The system can also send texts that remind patients to take their medicine, alert them to stop eating 12 hours before a scheduled lab test, or invite them to change an appointment because a spot has opened up on the doctor's schedule. It's simple technology that saves time for the patient and the office staff.
Another problem we wanted to solve was the barrier to care created when a patient doesn't have or can't afford transportation. Our answer was to partner with Lyft to build ride-hailing into our solution. Today, a hospital or clinic can ask as part of its scheduling workflow, "Do you need a ride, and would you like us to set one up for you?" If the patient says yes, the system hooks into Lyft's API to schedule a ride with a driver who has an appropriate vehicle and is certified as a healthcare driver. The patient doesn't have to worry about how to get to the appointment, and the provider gets reimbursed by payers who realize that it's cheaper to help patients get to an appointment than to deal with the consequences of them not seeing their doctor when they should. In fact, we're working on an AI project with Microsoft to predict which patients are most likely to need a ride and schedule that transportation for them automatically.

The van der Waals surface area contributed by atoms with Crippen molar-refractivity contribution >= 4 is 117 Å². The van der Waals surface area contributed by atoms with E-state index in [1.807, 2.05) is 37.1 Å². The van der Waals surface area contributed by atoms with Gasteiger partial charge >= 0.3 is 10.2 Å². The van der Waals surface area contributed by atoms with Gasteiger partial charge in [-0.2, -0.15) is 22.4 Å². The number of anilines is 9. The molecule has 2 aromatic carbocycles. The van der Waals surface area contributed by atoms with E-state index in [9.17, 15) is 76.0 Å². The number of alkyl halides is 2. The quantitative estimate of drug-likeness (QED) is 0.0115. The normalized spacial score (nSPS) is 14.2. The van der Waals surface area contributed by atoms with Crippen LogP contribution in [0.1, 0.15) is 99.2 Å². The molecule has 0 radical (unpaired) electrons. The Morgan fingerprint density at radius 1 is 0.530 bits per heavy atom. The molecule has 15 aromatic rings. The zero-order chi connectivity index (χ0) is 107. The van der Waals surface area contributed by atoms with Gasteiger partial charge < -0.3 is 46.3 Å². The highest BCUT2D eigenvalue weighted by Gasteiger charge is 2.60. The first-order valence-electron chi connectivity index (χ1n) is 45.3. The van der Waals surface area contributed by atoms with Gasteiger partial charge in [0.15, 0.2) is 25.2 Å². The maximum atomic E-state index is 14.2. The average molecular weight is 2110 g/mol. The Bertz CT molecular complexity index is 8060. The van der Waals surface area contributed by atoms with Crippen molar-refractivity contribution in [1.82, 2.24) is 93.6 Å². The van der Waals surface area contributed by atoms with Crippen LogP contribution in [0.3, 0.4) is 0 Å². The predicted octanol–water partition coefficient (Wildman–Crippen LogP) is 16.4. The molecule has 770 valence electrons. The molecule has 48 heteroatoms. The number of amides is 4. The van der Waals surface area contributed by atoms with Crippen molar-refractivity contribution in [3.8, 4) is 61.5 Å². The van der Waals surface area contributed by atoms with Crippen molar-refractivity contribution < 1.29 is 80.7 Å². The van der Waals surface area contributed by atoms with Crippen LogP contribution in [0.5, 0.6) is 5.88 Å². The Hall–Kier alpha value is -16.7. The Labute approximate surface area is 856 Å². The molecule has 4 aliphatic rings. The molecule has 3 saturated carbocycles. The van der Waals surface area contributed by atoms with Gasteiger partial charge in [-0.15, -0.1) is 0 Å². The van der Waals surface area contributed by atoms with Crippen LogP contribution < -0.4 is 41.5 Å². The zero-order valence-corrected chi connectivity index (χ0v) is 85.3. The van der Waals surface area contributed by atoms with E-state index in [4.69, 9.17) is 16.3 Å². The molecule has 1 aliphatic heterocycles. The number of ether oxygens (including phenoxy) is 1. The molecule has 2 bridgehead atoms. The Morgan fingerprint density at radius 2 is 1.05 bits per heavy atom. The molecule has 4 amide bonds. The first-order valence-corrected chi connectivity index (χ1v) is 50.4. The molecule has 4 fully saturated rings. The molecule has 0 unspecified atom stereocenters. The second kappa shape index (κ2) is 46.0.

I'm especially excited about the potential of e-visits that let people interact with providers using apps on their mobile device. It's already possible to take someone's blood pressure remotely with their smart phone. As technology and infrastructure get more sophisticated, we're going to see relatively inexpensive Internet of Things devices doing basic diagnostics. Imagine a device that takes a drop of blood, performs some basic diagnostics, and connects to your phone to send the results for further analysis without requiring you to go to a doctor or lab. It will be faster and less expensive than office visits, and it will be an efficient way for a doctor to provide care and get reimbursed.